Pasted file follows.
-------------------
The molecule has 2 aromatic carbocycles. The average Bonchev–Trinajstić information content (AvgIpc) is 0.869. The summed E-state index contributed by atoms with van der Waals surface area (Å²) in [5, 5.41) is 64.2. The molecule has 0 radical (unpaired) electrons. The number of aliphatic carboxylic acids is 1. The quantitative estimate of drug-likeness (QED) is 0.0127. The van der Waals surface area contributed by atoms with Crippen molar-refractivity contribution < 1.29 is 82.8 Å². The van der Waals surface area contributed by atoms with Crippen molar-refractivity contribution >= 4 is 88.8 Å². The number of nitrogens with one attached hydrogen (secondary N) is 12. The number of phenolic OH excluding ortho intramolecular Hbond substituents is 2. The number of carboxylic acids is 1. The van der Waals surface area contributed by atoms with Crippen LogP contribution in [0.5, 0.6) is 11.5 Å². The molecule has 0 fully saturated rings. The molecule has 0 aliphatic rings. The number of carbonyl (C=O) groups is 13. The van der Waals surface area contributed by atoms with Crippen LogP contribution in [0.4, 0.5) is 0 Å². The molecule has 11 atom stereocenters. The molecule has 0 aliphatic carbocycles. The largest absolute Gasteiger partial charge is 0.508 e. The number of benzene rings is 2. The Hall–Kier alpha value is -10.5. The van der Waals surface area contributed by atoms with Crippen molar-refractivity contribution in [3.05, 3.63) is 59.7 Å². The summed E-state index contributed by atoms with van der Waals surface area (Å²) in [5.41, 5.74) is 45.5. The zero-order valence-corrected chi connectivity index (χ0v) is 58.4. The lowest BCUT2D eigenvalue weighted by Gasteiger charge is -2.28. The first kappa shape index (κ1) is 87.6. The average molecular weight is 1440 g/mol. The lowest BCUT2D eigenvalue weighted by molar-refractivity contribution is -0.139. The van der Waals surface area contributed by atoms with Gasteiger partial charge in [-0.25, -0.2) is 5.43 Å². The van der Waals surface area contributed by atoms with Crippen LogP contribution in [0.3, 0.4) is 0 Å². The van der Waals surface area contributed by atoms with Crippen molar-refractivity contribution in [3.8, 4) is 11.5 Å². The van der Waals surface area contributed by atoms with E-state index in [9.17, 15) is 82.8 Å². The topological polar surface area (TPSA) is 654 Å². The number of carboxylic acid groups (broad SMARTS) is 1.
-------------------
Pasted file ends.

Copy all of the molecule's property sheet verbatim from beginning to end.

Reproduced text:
The molecule has 2 aromatic carbocycles. The average Bonchev–Trinajstić information content (AvgIpc) is 0.869. The summed E-state index contributed by atoms with van der Waals surface area (Å²) in [5, 5.41) is 64.2. The molecule has 0 radical (unpaired) electrons. The number of aliphatic carboxylic acids is 1. The quantitative estimate of drug-likeness (QED) is 0.0127. The van der Waals surface area contributed by atoms with Crippen molar-refractivity contribution < 1.29 is 82.8 Å². The van der Waals surface area contributed by atoms with Crippen molar-refractivity contribution >= 4 is 88.8 Å². The number of nitrogens with one attached hydrogen (secondary N) is 12. The number of phenolic OH excluding ortho intramolecular Hbond substituents is 2. The number of carboxylic acids is 1. The van der Waals surface area contributed by atoms with Crippen LogP contribution in [0.5, 0.6) is 11.5 Å². The molecule has 0 fully saturated rings. The molecule has 0 aliphatic rings. The number of carbonyl (C=O) groups is 13. The van der Waals surface area contributed by atoms with Crippen LogP contribution in [0.4, 0.5) is 0 Å². The molecule has 11 atom stereocenters. The molecule has 0 aliphatic carbocycles. The largest absolute Gasteiger partial charge is 0.508 e. The number of benzene rings is 2. The Hall–Kier alpha value is -10.5. The van der Waals surface area contributed by atoms with Crippen molar-refractivity contribution in [3.05, 3.63) is 59.7 Å². The summed E-state index contributed by atoms with van der Waals surface area (Å²) in [5.41, 5.74) is 45.5. The zero-order valence-corrected chi connectivity index (χ0v) is 58.4. The lowest BCUT2D eigenvalue weighted by Gasteiger charge is -2.28. The first kappa shape index (κ1) is 87.6. The average molecular weight is 1440 g/mol. The lowest BCUT2D eigenvalue weighted by molar-refractivity contribution is -0.139. The van der Waals surface area contributed by atoms with Gasteiger partial charge in [-0.25, -0.2) is 5.43 Å². The van der Waals surface area contributed by atoms with Crippen LogP contribution in [0.3, 0.4) is 0 Å². The van der Waals surface area contributed by atoms with Crippen molar-refractivity contribution in [3.8, 4) is 11.5 Å². The van der Waals surface area contributed by atoms with E-state index in [9.17, 15) is 82.8 Å². The topological polar surface area (TPSA) is 654 Å². The number of carboxylic acid groups (broad SMARTS) is 1.